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ThreadLocal<T> vis-à-vis ThreadStatic RRS feed

  • Question

  • Hi C# folks,

    Can you please elucidate the advantage of ThreadLocal<T> vis-à-vis ThreadStatic with example.

    BTW, is ThreadLocal<T> best suited for Windows 8 Store App rather than traditional desktop application viz., on Windows 7?

    Welcome roses and brickbats, shoot!

    Thanks

    Thursday, July 17, 2014 10:11 PM

Answers

  • Hi ,

    There is a good sample as below

    [ThreadStatic]
    public static int _x;
    …
    Enumerable.Range(1, 10).Select(i => new Thread(() => Console.WriteLine(_x++))).ToList()
              .ForEach(t => t.Start()); // prints 0 ten times
    
    [ThreadStatic]
    public int _x;
    …
    Enumerable.Range(1, 10).Select(i => new Thread(() => Console.WriteLine(_x++))).ToList()
              .ForEach(t => t.Start()); // prints 0, 1, 2, … 9
    
    [ThreadStatic]
    public static int _x = 1;
    …
    Enumerable.Range(1, 10).Select(i => new Thread(() => Console.WriteLine(_x++))).ToList()
              .ForEach(t => t.Start()); // prints 0 ten times
    

    You can check Thread­Sta­tic attribute.

    ThreadLocal<T>

    private readonly ThreadLocal<int> _localX = new ThreadLocal<int>(() => 1);
    …
    Enumerable.Range(1, 10).Select(i => new Thread(() => Console.WriteLine(_localX++))).ToList()
              .ForEach(t => t.Start()); // prints 1 ten times
    

    [ThreadStatic] doesn't automatically initialize things for every thread.

    ThreadStatic]
    private int Foo = 42;

    The first thread that uses this will see Foo initialized to 42. But subsequent threads will not. The initializer works for the first thread only. So you end up having to write code to check if it's initialized.

    ThreadLocal<T> solves that problem by letting you supply an initialization function. that's run before the first time the item is accessed.

    Sum­mary

    As you can see, using ThreadLocal<T> has some clear advan­tages over Thread­Sta­tic,

    Have a nice day!

    Kristin

    • Marked as answer by Fred Bao Monday, July 28, 2014 8:45 AM
    Friday, July 18, 2014 7:55 AM
  • In short, ThreadLocal<T> is more flexible and safer to use than [ThreadStatic].

    ThreadStatic can only be used on static fields and those fields cannot be initialized. What's worse is that these restrictions aren't enforced in any way. For example, you can place [ThreadStatic] on a non-static field and the code compiles and runs but the attribute will have no effect.

    • Marked as answer by Fred Bao Monday, July 28, 2014 8:45 AM
    Friday, July 18, 2014 2:17 AM

All replies

  • In short, ThreadLocal<T> is more flexible and safer to use than [ThreadStatic].

    ThreadStatic can only be used on static fields and those fields cannot be initialized. What's worse is that these restrictions aren't enforced in any way. For example, you can place [ThreadStatic] on a non-static field and the code compiles and runs but the attribute will have no effect.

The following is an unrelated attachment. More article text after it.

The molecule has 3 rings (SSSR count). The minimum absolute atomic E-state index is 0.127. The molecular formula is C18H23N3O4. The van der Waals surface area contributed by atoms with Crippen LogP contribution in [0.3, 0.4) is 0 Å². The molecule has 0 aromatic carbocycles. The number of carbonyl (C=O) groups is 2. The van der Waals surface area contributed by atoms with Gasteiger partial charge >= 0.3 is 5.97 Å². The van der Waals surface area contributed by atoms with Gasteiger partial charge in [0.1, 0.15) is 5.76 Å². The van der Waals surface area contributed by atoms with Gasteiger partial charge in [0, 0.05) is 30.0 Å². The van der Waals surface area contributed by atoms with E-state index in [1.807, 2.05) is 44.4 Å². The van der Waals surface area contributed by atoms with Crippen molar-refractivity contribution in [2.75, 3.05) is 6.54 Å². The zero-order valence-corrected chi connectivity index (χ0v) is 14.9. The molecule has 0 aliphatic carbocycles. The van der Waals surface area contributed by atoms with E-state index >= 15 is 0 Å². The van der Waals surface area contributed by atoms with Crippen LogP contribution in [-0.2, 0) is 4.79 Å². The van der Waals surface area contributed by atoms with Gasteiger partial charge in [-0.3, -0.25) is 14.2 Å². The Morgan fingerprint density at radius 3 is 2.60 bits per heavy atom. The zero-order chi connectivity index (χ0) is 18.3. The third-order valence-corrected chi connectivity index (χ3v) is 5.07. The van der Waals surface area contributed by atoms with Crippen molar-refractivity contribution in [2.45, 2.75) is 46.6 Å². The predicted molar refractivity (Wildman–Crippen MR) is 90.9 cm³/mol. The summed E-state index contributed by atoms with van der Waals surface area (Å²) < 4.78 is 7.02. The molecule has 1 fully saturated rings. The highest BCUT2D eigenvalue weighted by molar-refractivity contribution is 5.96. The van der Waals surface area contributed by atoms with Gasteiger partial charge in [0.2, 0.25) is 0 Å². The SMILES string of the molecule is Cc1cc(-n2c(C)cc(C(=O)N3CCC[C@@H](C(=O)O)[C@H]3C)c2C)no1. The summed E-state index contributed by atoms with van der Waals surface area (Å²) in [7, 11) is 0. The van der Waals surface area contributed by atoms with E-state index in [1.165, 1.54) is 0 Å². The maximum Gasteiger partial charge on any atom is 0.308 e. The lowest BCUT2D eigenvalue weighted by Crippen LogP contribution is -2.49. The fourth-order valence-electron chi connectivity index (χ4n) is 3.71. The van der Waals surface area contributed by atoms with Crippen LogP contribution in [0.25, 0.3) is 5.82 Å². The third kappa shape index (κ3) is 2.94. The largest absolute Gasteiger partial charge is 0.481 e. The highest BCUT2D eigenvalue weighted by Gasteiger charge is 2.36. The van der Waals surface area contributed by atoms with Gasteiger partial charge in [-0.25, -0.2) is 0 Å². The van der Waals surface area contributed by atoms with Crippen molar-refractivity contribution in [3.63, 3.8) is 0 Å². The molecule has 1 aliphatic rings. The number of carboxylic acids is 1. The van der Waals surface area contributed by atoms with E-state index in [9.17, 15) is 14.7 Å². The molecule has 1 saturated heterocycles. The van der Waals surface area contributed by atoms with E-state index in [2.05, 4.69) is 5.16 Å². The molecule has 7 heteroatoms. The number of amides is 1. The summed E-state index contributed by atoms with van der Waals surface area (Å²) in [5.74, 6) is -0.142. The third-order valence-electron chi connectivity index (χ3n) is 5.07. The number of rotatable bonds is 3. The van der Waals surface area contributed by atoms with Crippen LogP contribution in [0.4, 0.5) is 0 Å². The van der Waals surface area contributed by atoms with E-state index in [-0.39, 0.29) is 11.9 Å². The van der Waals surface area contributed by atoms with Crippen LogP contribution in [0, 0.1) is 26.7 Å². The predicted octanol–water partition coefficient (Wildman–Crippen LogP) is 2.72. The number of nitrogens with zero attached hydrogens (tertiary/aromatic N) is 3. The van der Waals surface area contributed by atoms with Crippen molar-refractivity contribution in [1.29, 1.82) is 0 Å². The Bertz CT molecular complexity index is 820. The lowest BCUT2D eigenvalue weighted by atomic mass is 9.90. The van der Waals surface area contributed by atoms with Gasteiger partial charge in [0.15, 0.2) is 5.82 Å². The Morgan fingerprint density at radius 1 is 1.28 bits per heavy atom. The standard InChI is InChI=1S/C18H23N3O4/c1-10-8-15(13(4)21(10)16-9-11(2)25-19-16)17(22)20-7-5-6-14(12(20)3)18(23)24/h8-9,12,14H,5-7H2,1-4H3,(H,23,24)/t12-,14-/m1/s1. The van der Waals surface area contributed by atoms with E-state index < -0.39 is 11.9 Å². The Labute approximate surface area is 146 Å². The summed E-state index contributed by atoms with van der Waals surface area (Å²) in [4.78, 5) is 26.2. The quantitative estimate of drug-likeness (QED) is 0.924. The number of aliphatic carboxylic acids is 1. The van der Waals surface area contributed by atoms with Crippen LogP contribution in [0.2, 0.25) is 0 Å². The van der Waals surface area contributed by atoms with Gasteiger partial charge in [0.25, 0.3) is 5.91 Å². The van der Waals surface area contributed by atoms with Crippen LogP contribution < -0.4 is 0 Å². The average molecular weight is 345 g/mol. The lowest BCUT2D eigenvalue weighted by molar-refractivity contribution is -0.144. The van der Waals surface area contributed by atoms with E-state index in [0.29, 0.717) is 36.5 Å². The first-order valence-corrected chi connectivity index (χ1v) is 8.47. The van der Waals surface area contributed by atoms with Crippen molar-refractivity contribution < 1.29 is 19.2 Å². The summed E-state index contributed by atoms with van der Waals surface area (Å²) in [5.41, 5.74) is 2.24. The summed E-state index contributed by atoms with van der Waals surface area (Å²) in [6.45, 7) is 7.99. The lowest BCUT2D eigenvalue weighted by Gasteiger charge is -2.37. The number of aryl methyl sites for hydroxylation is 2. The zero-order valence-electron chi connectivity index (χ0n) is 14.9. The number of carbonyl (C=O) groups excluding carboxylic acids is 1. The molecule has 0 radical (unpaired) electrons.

• Marked as answer by Fred Bao Monday, July 28, 2014 8:45 AM
    Friday, July 18, 2014 2:17 AM
  • Hi ,

    There is a good sample as below

    [ThreadStatic]
    public static int _x;
    …
    Enumerable.Range(1, 10).Select(i => new Thread(() => Console.WriteLine(_x++))).ToList()
              .ForEach(t => t.Start()); // prints 0 ten times
    
    [ThreadStatic]
    public int _x;
    …
    Enumerable.Range(1, 10).Select(i => new Thread(() => Console.WriteLine(_x++))).ToList()
              .ForEach(t => t.Start()); // prints 0, 1, 2, … 9
    
    [ThreadStatic]
    public static int _x = 1;
    …
    Enumerable.Range(1, 10).Select(i => new Thread(() => Console.WriteLine(_x++))).ToList()
              .ForEach(t => t.Start()); // prints 0 ten times
    

    You can check Thread­Sta­tic attribute.

    ThreadLocal<T>

    private readonly ThreadLocal<int> _localX = new ThreadLocal<int>(() => 1);
    …
    Enumerable.Range(1, 10).Select(i => new Thread(() => Console.WriteLine(_localX++))).ToList()
              .ForEach(t => t.Start()); // prints 1 ten times
    

    [ThreadStatic] doesn't automatically initialize things for every thread.

    ThreadStatic]
    private int Foo = 42;

    The first thread that uses this will see Foo initialized to 42. But subsequent threads will not. The initializer works for the first thread only. So you end up having to write code to check if it's initialized.

    ThreadLocal<T> solves that problem by letting you supply an initialization function. that's run before the first time the item is accessed.

    Sum­mary

    As you can see, using ThreadLocal<T> has some clear advan­tages over Thread­Sta­tic,

    Have a nice day!

    Kristin

    • Marked as answer by Fred Bao Monday, July 28, 2014 8:45 AM
    Friday, July 18, 2014 7:55 AM